Collaboration, Diversity, Group work, Professional development, Reflection

Collaborative and Reflective Staff Networks in Education

group hand fist bump
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Nick Bentley – Lead Practitioner for Inclusion and Drama

Staff in our school have been working hard to establish a range of reflective and collaborative networks, aimed at developing reflections, promoting discussions and empowering practitioners. What follows, then, is a summary of five models we have used to do this.

  1. Action Research: As a way to support staff to take control of their classrooms and act as practitioner-researchers, our assistant headteacher Charlotte Paine has successfully rolled out action research with smaller groups of staff first, before all teachers and teaching assistants from across the school have contributed to presentations on their research. This has been wonderfully popular, and supported with teacher confidence, collaborative working and innovations with teaching.
  2. Coaching: In a development which was really appreciated by many teachers and support staff, Yamina Bibi and Fiona Morris – former colleagues of mine who are educational leaders with a precision focus on developing staff to be their very best – worked hard to establish a coaching culture at our school. Here, a full range of staff are developed through personalised coaching sessions, led by staff across the school, allowing staff to set their own targets and negotiating their own paths towards them.
  3. Diversity Discussion Group: Inspired by the grassroots education movements @WomenEd, @DisabilityEd, @LGBTed and @BAMEed, we established a meaningful collaborative discussion group allowing staff to reflect on issues of diversity across the curriculum and in education more broadly. Staff have found this group to be genuinely exciting and helpful, promoting and supporting the important role of diversity in education.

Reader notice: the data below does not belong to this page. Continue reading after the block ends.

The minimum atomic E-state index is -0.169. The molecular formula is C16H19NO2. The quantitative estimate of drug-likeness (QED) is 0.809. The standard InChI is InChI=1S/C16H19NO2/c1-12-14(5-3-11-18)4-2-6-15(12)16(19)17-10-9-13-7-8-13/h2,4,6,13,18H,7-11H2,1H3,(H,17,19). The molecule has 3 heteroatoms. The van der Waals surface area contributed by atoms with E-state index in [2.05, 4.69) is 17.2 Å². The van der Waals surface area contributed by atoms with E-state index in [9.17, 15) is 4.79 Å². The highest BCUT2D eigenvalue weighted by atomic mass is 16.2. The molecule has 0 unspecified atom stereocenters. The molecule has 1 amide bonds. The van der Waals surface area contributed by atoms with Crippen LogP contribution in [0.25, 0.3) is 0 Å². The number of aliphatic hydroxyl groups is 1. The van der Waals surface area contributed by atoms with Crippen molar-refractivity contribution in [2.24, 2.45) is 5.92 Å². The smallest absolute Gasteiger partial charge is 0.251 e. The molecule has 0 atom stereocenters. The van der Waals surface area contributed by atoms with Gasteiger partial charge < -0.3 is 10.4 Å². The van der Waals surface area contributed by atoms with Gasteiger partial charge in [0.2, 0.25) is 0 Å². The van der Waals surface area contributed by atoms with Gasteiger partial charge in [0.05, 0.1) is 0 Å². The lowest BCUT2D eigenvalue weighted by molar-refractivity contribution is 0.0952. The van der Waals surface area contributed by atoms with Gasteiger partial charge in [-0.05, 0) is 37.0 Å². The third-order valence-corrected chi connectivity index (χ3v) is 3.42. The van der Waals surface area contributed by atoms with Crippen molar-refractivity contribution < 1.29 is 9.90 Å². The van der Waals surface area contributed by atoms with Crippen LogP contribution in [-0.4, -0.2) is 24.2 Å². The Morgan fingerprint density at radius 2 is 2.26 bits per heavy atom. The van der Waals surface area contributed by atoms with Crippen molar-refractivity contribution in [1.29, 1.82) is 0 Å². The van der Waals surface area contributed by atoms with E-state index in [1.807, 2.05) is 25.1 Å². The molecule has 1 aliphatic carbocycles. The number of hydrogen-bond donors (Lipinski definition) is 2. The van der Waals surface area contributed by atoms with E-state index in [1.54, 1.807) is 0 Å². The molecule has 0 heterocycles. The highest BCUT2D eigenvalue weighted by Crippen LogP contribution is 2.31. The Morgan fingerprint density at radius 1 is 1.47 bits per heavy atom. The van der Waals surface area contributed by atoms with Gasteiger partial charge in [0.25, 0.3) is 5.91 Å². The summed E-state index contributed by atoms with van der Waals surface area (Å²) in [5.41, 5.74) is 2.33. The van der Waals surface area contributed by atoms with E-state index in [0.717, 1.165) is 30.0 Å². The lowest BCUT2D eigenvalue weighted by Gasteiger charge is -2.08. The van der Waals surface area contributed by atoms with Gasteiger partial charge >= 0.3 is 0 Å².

4. Teacher Journal Group: The opportunity to engage with a teacher journal allows staff to track their own learning and consider what is helpful and meaningful in their diverse teaching contexts. In line with this, we have had a teacher journal group at our school which has involved different staff including a teaching assistant, a curriculum leader and a lead practitioner discussing, sharing and learning new ideas.
  5. SB Discussions: Staff have really tended to enjoy rich discussions over hot educational topics, including inclusion, student led-learning and the value of collaboration. Hearing colleagues, with their wealth and diversity of opinions and experiences, come together to interrogate a range of educational topic, has been really meaningful.

All told, then, we have sought to establish a full range of platforms for teachers to share their opinions and empower themselves to forge their own paths. I hope this blog post may be of value to those working in education, considering how to embed or develop collaboration and reflection in the cultures of their schools.

Collaboration, Literacy, Professional development, Writing

I do it…we do it…so you can do it: the importance of collaboration across the curriculum